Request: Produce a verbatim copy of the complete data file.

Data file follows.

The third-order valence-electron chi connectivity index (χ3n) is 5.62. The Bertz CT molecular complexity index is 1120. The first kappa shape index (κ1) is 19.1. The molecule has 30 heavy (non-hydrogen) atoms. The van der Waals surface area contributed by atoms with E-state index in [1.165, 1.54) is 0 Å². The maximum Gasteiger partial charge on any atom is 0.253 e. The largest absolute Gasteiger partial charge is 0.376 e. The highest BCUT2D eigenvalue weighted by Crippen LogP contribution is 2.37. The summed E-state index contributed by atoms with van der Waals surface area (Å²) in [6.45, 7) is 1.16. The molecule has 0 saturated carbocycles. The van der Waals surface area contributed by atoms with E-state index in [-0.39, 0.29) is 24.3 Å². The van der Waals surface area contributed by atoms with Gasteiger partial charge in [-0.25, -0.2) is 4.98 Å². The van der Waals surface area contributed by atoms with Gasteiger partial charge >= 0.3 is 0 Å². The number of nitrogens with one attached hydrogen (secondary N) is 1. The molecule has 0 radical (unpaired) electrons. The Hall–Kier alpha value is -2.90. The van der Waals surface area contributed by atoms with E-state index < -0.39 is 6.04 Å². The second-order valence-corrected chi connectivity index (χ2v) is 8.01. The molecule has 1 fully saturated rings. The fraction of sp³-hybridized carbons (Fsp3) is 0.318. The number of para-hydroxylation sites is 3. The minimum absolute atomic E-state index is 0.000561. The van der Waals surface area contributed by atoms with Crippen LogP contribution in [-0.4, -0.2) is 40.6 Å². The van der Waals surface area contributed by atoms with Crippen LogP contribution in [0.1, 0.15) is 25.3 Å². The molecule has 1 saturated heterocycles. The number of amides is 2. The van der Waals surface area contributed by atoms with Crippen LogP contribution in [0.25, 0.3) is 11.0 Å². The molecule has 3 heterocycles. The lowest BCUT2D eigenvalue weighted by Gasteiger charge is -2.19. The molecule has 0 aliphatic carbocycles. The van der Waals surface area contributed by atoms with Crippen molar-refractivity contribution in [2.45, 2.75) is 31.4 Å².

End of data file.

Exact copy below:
The third-order valence-electron chi connectivity index (χ3n) is 5.62. The Bertz CT molecular complexity index is 1120. The first kappa shape index (κ1) is 19.1. The molecule has 30 heavy (non-hydrogen) atoms. The van der Waals surface area contributed by atoms with E-state index in [1.165, 1.54) is 0 Å². The maximum Gasteiger partial charge on any atom is 0.253 e. The largest absolute Gasteiger partial charge is 0.376 e. The highest BCUT2D eigenvalue weighted by Crippen LogP contribution is 2.37. The summed E-state index contributed by atoms with van der Waals surface area (Å²) in [6.45, 7) is 1.16. The molecule has 0 saturated carbocycles. The van der Waals surface area contributed by atoms with E-state index in [-0.39, 0.29) is 24.3 Å². The van der Waals surface area contributed by atoms with Gasteiger partial charge in [-0.25, -0.2) is 4.98 Å². The van der Waals surface area contributed by atoms with Gasteiger partial charge >= 0.3 is 0 Å². The number of nitrogens with one attached hydrogen (secondary N) is 1. The molecule has 0 radical (unpaired) electrons. The Hall–Kier alpha value is -2.90. The van der Waals surface area contributed by atoms with E-state index < -0.39 is 6.04 Å². The second-order valence-corrected chi connectivity index (χ2v) is 8.01. The molecule has 1 fully saturated rings. The fraction of sp³-hybridized carbons (Fsp3) is 0.318. The number of para-hydroxylation sites is 3. The minimum absolute atomic E-state index is 0.000561. The van der Waals surface area contributed by atoms with Crippen LogP contribution in [-0.4, -0.2) is 40.6 Å². The van der Waals surface area contributed by atoms with Crippen LogP contribution in [0.1, 0.15) is 25.3 Å². The molecule has 1 saturated heterocycles. The number of amides is 2. The van der Waals surface area contributed by atoms with Crippen LogP contribution in [0.25, 0.3) is 11.0 Å². The molecule has 3 heterocycles. The lowest BCUT2D eigenvalue weighted by Gasteiger charge is -2.19. The molecule has 0 aliphatic carbocycles. The van der Waals surface area contributed by atoms with Crippen molar-refractivity contribution in [2.45, 2.75) is 31.4 Å².